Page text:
I’ve often though the command line is underrated as a graphical tool, after all I’ve built a youtube channel around this. In this video I try to really push the boundaries and its moderately successful, but mostly unpleasant.
Well, my special “Programming The Matrix” video for celebrating 511 subscribers went really well. I was quite nervous at first, but there were viewers, and there were questions. At one point I had 33 concurrent viewers, so thanks to the actual 6 of you, and the 27 spam bots that were keen on learning how to re-program the matrix, for obvious reasons. By a strange coincidence, and just as I went live, one of my videos got dropped on Reddit, twice. This fortunate and pleasing event has provoked quite a jump in my subscriber count, which is already at 812 right now.
I see Reddit as the holy grail for this sort of stuff so long as you don’t post it yourself. Regardless, I don’t consider myself a subscriber chaser, but it’s rewarding to see people seem to be enjoying the videos.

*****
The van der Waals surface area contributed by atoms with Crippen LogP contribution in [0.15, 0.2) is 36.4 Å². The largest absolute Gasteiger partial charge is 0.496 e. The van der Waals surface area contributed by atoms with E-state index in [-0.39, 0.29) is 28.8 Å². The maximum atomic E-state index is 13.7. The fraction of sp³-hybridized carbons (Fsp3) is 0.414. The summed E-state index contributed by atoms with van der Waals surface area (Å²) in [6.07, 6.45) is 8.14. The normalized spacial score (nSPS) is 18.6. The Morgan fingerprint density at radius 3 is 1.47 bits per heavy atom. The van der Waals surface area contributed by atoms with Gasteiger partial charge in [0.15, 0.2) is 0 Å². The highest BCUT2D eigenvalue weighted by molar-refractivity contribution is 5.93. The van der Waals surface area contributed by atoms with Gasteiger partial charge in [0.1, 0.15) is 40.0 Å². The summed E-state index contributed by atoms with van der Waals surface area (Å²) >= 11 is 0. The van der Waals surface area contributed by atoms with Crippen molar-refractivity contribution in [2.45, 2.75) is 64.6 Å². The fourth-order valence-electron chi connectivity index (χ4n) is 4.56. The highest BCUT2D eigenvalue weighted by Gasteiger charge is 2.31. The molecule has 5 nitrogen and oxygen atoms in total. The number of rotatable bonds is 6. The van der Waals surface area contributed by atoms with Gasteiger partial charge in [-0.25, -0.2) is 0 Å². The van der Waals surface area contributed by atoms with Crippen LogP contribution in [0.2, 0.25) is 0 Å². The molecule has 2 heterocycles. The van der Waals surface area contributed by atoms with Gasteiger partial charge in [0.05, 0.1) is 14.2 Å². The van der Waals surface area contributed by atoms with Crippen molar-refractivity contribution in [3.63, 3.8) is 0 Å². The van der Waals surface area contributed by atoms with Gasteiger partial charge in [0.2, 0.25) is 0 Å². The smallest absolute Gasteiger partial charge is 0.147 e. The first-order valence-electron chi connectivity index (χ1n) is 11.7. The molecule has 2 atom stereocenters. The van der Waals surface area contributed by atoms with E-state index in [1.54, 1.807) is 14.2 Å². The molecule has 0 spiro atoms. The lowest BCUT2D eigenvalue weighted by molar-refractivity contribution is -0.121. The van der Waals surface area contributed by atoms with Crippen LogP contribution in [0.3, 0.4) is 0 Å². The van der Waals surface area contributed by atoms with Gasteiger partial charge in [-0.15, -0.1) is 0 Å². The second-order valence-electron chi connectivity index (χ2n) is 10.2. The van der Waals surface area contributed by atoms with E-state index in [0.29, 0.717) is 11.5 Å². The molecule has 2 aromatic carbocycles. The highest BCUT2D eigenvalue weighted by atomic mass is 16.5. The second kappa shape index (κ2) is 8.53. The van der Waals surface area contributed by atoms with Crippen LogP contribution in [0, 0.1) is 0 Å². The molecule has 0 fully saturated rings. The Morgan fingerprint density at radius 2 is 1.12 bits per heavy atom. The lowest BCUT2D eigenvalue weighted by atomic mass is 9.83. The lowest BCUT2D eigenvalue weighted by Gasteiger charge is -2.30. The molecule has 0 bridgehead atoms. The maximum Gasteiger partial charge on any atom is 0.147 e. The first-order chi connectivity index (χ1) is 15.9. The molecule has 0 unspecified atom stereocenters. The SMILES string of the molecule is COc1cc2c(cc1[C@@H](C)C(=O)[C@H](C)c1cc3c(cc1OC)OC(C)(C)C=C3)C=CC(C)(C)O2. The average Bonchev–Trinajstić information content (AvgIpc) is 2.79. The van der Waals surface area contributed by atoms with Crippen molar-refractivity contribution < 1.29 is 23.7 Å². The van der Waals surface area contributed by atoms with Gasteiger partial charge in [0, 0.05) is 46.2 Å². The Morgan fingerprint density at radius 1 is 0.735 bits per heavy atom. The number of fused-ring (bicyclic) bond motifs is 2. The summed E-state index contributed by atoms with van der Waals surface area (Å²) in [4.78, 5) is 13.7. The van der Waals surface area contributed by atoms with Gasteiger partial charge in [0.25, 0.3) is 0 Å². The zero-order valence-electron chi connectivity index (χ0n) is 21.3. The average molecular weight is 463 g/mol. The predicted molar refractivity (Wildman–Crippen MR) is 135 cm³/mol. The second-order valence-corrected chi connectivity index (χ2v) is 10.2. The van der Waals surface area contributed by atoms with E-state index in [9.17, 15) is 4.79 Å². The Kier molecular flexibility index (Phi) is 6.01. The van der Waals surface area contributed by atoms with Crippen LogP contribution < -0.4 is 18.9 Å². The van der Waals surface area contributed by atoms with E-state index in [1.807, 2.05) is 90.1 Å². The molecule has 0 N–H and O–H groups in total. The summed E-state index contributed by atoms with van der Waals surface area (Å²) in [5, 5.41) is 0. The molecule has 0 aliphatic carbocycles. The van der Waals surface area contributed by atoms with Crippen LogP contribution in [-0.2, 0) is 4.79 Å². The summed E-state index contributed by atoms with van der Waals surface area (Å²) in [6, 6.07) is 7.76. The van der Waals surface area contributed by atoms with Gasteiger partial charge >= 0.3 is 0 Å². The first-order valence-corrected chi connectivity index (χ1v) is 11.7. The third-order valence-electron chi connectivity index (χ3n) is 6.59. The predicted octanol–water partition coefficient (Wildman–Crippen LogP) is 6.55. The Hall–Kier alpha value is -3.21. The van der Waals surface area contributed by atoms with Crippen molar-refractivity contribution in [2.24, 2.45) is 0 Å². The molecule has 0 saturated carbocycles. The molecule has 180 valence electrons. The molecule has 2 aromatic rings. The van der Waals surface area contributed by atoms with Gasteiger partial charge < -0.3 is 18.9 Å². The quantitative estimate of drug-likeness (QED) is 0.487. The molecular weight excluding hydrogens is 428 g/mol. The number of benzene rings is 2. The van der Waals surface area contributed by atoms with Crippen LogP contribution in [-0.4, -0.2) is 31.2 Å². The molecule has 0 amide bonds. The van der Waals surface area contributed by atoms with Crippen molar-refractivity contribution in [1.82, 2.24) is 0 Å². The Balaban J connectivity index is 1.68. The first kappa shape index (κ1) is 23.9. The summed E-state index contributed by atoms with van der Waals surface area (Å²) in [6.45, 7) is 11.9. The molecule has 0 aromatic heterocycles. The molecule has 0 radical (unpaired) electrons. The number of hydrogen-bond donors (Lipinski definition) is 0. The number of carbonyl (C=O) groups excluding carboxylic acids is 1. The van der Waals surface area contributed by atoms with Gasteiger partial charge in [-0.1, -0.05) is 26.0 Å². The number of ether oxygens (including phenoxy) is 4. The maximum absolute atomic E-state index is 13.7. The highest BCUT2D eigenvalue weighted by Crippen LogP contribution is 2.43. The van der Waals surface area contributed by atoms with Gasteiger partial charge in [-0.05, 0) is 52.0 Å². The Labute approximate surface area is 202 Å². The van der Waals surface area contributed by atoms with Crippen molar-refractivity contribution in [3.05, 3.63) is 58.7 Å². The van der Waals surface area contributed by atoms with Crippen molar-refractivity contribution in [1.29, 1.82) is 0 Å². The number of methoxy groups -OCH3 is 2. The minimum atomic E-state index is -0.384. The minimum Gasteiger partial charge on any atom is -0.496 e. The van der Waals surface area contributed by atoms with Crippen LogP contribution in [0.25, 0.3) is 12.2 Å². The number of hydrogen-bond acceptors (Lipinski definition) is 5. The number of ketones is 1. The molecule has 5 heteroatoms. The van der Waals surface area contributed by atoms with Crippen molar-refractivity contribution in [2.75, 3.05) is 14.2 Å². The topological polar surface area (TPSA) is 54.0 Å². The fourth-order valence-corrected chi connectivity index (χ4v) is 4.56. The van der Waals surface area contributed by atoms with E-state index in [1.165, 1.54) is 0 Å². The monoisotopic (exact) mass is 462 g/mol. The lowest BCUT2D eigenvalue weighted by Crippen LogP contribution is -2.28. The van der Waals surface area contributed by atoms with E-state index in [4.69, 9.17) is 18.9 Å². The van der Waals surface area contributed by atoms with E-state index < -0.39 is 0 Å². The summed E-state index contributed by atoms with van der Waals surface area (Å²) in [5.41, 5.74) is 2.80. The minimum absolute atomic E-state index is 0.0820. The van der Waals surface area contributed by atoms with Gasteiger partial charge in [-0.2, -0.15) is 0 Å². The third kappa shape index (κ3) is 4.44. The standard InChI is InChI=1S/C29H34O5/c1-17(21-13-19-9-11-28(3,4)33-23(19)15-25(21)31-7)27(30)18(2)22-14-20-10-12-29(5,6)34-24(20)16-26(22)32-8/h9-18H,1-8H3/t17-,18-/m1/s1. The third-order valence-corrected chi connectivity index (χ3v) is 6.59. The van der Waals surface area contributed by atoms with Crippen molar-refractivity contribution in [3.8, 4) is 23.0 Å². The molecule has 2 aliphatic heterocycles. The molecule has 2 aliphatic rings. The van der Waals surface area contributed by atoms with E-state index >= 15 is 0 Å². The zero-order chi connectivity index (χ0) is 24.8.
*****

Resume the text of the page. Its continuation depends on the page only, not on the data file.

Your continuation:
So it won’t be much longer before we’re celebrating 0x3FF subscribers. I hoped I’d have some more time to prepare something. I’ve been hammering the videos this week to give me a bit of a buffer so I can get a couple of weekends off. In case you’re interested I usually spend about 10 hours coding and testing the program during the week, and film and edit it on Sunday, which can be another 10 hours. If I do no face-to-camera work, then I may record a video on a weekday evening. I’m also due to do a silly video, but I’ve not thought about this yet either.
Coding Live was quite a challenge, and in fact I missed a bit from my notes out 🙁 but I’m sure nobody will notice the difference between the video and the source.
So beyond my wildest expectations (I estimated about 50 subscribers by the end of 2017) I’ve hit 511. To celebrate I thought I’d do a live stream of some sort. I’ve done live streaming before with games on Twitch, but not on YouTube. Also I don’t expect anybody to watch on Twitch! But there’s a chance some regular channel viewers may come along and hang out.